How Other Countries Celebrate Valentine's Day

Pink and red paper hearts on a pink background

When you think of Valentine's Day, you probably think of chocolate, roses, and cards. But around the world, different countries celebrate the love a little bit differently—be it in the gifts they exchange or the day on which they actually celebrate it. Here are a few unique ways that Valentine's Day is observed across the globe:

  1. In Japan, women are expected to buy chocolate for the men in their lives. A month later, on March 14th or White Day, men are expected to give women gifts in return, typically white items like marshmallows, white cake, or stationery. 
  2. The TV show Parks and Recreation popularized the idea of February 13th as Galentine's Day, or a day for women to celebrate their female friends, but in some European countries, Valentine's Day is already seen as a day for friendship. Friend's Day, or "Ystävän Päivä in Finnish and Sõbrapäev in Estonian," began in the 1980s in Finland and spread in popularity to the point that by 1996 it was included on Finnish calendars. The day is seen as one for appreciating all forms of love, be it between romantic partners, friends, or family members.
  3. The Welsh celebrate another day for love on January 25th each year, on Dydd Santes Dwynwen. St. Dwynwen is Wales' patron saint of lovers, with January 25th as her saint day. One popular gift exchanged on this day are wooden Welsh love spoons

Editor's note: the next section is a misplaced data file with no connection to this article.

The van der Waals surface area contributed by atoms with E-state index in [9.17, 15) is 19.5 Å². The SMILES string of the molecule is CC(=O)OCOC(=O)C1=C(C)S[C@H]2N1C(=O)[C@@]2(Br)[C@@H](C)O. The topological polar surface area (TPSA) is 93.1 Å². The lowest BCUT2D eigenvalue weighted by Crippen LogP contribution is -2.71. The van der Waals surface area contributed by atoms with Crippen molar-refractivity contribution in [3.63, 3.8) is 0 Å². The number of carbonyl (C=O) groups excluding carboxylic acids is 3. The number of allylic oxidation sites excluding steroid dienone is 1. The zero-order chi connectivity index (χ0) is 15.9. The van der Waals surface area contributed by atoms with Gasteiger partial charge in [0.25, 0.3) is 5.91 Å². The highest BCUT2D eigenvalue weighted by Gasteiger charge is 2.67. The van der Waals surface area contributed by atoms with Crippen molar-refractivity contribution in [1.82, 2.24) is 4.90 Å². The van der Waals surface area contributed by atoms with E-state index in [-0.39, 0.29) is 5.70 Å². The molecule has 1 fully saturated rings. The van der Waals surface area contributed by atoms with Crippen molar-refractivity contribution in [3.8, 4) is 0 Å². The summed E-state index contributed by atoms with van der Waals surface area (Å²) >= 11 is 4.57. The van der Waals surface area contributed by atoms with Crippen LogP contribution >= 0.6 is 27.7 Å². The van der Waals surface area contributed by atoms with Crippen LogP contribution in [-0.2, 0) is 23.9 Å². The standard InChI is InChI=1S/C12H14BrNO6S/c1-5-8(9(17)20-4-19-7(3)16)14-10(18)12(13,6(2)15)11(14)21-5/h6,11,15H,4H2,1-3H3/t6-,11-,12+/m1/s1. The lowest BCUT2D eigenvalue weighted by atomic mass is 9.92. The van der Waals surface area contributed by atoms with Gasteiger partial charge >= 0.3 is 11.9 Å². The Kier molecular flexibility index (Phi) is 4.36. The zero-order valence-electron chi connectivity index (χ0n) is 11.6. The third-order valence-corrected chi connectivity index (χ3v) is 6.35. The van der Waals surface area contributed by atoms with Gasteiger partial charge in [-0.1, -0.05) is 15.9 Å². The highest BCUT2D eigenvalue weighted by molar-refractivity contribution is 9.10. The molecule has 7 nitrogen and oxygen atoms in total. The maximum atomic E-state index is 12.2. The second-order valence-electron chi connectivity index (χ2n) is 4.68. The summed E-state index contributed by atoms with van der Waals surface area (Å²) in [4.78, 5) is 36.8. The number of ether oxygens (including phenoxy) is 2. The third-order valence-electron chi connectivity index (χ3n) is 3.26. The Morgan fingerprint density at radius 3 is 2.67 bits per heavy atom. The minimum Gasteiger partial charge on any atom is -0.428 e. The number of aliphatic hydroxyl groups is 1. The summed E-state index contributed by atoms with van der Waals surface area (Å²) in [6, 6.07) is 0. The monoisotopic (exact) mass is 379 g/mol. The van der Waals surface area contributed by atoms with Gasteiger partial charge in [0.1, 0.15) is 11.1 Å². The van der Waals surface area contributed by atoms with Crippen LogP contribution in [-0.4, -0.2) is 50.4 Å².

4. In Ghana, February 14th is also National Chocolate Day. First established in 2005 by the Ministry of Tourism, Arts, and Culture, the day was originally created "to create awareness on the need for Ghanaians to patronise cocoa products and to help generate more revenue for national development."  Ghana is one of the world's leading exporters of cocoa, and because the day is already one for exchanging and eating chocolate, the government saw it as an opportunity to celebrate the country's role in the global chocolate industry, and encourage Ghanaians to shop—and eat—local.
  5. To Slovenians, St. Valentine is a patron saint of spring, so the day has traditionally been viewed as the first day of farming. While Valentine's Day as a day for romance has grown in popularity in Slovenia, they also celebrate love on March 12th, the feast day for St. Gregory. According to folk tradition, "on St. Gregory’s Day birds are joined in wedlock. In the days of yore, it was custom for the maidens to look up into the sky on this day; it was believed that the first bird they would see indicated what type of husband they will end up marrying."

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